ASNE brings Emerging Leaders Institute to 2016 NABJ/NAHJ Convention
This is the second institute of the three that ASNE is hosting in 2016 to help train the next generation of news leaders. The first institute trained 24 participants two weeks ago at Loyola University Chicago. ASNE will host one more institute on Sept. 10-11 at the ASNE-APME News Leadership Conference in Philadelphia. More information will be available soon.
Get registered today for ASNE-APME conference Sept. 11-14 in Philly!
Come join us Sept. 11-14 at the 2016 ASNE-APME News Leadership Conference in downtown Philadelphia!
Registration is $275 for members of ASNE and $375 for nonmembers. APME members can register at apme.com.
Attendees should make their hotel reservations by Aug. 19. The block of rooms we reserved at the Philadelphia Marriott Downtown (1201 Market St.) has a nightly rate of $199 for Sunday, Sept. 11, through Wednesday, Sept. 14
Send us your newsroom photos for ASNE.org homepageWith the new ASNE.org, members of ASNE have an opportunity to share the look of their newsrooms with fellow news leaders in the nation. Submit a newsroom photo in JPEG format (maximum height: 380 pixels) to firstname.lastname@example.org, and get it featured on the ASNE homepage!
Amicus brief against Department of Justice's refusal to release records
ASNE leaders reaffirm commitment to newsroom diversity at Unity caucus
June 17 meeting at American University in Washington, D.C. attracts leaders from more than than a dozen associations and journalism schools.
FOIA reform bill, S 337, passes the House of RepresentativesS 337, the FOIA Improvement Act of 2016, by unanimous voice vote Monday, June 13. House passage of S 337, which also received unanimous support in the Senate, means that the FOIA reform we've been fighting for throughout the past five or so years will be a reality once S 337 is signed by President Obama.
Welcome to the new ASNE.org!
The new ASNE.org is fully responsive, making for ease of use from smartphones, tablets and other mobile devices. We've also established new sections with featured content on the organization's top priorities: First Amendment, Leadership and Diversity.
From leading your news organization through transition and change to best practices for engaging diverse readers, you'll find useful, actionable information at the new ASNE.org. Check out Inside the Newsroom, your new home for articles that help you lead and inspire your team.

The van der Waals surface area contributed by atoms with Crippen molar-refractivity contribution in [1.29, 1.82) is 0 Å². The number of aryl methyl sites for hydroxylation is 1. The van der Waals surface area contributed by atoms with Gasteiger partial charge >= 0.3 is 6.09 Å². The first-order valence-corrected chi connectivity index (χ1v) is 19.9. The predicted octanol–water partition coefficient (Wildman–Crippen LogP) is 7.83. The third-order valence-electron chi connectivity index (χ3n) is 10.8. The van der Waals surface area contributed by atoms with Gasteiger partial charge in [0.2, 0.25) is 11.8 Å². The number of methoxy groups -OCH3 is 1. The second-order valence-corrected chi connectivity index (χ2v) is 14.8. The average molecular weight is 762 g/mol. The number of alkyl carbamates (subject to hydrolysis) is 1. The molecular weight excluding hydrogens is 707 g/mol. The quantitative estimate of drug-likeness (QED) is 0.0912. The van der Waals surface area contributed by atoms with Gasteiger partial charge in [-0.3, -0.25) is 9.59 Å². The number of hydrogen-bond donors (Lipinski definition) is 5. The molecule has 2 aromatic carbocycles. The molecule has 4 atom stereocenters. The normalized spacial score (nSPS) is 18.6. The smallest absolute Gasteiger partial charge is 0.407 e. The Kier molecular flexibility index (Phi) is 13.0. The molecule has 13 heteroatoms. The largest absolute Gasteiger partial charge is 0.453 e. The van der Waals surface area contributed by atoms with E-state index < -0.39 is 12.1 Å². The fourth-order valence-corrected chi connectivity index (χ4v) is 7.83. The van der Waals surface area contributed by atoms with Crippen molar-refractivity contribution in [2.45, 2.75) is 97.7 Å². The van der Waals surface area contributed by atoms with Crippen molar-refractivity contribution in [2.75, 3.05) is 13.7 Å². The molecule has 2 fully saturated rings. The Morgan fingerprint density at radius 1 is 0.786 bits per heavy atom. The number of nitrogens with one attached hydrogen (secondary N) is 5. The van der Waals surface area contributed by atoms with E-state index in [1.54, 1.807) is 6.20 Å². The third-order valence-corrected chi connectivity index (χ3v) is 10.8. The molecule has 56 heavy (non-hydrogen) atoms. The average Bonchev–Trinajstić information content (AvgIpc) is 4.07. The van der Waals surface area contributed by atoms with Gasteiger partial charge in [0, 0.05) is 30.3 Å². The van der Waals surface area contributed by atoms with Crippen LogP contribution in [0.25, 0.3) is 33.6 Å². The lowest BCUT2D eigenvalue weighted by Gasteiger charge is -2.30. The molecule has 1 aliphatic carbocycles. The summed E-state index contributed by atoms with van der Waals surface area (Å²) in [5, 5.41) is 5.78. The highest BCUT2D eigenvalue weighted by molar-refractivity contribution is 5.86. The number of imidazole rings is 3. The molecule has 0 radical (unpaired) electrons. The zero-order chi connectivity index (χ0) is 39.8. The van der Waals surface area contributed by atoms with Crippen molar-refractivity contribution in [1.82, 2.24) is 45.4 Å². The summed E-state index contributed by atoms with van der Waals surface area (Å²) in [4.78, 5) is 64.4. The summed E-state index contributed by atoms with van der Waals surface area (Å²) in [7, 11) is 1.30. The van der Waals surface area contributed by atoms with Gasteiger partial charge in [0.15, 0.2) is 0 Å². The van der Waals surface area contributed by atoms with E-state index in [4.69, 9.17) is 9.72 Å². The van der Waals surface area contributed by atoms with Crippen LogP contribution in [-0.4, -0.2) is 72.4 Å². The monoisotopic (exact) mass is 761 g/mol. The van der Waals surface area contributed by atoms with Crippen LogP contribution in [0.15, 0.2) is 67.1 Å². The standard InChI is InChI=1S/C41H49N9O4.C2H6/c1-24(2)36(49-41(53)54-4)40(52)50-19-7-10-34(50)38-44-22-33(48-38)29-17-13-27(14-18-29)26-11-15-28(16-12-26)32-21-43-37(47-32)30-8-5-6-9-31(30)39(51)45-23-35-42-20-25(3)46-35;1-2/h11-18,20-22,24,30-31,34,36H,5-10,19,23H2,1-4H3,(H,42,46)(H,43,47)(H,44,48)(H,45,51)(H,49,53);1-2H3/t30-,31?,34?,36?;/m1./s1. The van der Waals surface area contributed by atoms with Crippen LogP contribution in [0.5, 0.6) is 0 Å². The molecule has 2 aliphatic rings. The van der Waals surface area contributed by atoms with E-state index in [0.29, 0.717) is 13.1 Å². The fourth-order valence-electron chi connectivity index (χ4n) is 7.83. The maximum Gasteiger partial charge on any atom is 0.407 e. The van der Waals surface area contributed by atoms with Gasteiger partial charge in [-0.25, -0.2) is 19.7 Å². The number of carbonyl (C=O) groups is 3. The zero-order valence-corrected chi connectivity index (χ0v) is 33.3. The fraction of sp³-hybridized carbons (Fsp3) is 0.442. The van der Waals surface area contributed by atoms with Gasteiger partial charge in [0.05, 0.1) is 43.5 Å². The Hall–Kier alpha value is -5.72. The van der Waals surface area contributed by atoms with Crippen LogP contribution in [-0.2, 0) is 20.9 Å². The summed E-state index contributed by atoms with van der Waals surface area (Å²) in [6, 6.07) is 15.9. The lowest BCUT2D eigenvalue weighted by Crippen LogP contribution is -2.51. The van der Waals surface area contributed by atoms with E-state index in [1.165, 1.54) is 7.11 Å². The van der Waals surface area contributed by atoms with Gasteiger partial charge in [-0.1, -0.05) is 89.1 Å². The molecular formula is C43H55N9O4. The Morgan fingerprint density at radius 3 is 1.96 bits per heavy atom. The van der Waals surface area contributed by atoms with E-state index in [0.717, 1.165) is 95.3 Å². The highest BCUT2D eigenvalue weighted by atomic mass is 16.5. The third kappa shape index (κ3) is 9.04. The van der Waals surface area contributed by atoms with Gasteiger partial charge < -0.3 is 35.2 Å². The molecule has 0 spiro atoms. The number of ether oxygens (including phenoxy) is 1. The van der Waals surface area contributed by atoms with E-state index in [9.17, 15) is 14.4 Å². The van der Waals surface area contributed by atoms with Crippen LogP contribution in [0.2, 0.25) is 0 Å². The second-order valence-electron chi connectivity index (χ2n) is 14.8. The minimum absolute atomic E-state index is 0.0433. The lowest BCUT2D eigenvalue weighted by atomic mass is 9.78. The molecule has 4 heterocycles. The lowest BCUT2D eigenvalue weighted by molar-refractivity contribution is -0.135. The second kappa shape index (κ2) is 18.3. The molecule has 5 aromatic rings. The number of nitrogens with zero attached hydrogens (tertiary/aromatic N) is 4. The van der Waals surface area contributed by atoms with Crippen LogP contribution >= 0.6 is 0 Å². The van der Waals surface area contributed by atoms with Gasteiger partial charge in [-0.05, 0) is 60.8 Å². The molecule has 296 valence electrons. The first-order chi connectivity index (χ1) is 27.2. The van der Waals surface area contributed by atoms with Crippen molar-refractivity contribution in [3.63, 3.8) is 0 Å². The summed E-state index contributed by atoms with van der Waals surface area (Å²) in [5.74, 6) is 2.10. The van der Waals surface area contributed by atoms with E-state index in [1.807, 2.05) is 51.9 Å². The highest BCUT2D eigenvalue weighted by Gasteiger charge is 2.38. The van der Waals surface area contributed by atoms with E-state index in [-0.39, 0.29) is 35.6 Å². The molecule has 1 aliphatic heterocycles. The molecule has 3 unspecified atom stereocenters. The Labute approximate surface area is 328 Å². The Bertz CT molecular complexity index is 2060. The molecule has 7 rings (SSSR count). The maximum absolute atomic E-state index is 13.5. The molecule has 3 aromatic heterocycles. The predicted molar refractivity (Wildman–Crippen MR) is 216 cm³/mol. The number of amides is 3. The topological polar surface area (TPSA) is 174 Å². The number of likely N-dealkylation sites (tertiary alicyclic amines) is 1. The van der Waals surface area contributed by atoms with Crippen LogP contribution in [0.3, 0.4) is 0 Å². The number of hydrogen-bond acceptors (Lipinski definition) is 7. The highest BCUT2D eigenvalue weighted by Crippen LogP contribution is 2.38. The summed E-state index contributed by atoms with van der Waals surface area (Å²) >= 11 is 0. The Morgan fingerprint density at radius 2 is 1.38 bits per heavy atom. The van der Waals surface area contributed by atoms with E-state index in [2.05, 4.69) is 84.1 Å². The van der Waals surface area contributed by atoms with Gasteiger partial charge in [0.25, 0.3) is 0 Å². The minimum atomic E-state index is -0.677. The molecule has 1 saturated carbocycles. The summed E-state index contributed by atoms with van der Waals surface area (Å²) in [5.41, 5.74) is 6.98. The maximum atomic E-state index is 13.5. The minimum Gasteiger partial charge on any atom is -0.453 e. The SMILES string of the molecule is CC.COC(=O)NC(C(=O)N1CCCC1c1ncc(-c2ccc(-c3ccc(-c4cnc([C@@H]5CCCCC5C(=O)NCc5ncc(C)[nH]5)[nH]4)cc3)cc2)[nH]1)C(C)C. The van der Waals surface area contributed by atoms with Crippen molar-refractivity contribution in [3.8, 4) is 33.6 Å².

Those seeking leadership talent can also take advantage of the new ASNE Job Board, where ASNE member news organizations can post openings at no charge.
Special thanks to ASNE Senior Information Specialist Megan Schumacher and Communications Coordinator Jiyoung Won for their efforts on the website revamp.
ASNE condemns Trump's attempt at press censorshipThe American Society of News Editors stands against presidential candidate Donald Trump's attempts to censor news coverage of his campaign by denying access to outlets whose coverage does not correspond to his wishes, the latest being The Washington Post. Candidate Trump's move to sanction coverage of his drive to win the presidency is an unprecedented dismissal of the First Amendment freedoms essential to our democracy. The public is best served when a fearless, unfettered and independent press is present at all campaign events, speeches and political forums. We urge the Republican Party to return to its historical support for openness and transparency and call on both the party and its presumptive nominee to reverse course on these undemocratic sanctions and attempts at censorship. In the meantime, we encourage news outlets to ignore, reject and oppose all unconstitutional restrictions that any party, candidate or government official attempts to impose.
INSIDE THE NEWSROOM | Why We Did That Story: 'A Matter of Dignity'“A Matter of Dignity” began as a rather routine inquiry into reports of abuse at state-licensed group homes for people with disabilities.
But as reporter Chris Serres and photographer David Joles dug in, they discovered something different and in its own way more troubling: A huge community of Minnesotans – 19,000 in group homes and 12,000 in sheltered workshops – were being systematically cut off from their families and the rest of society in jobs and housing that leave them isolated, frustrated and often stigmatized.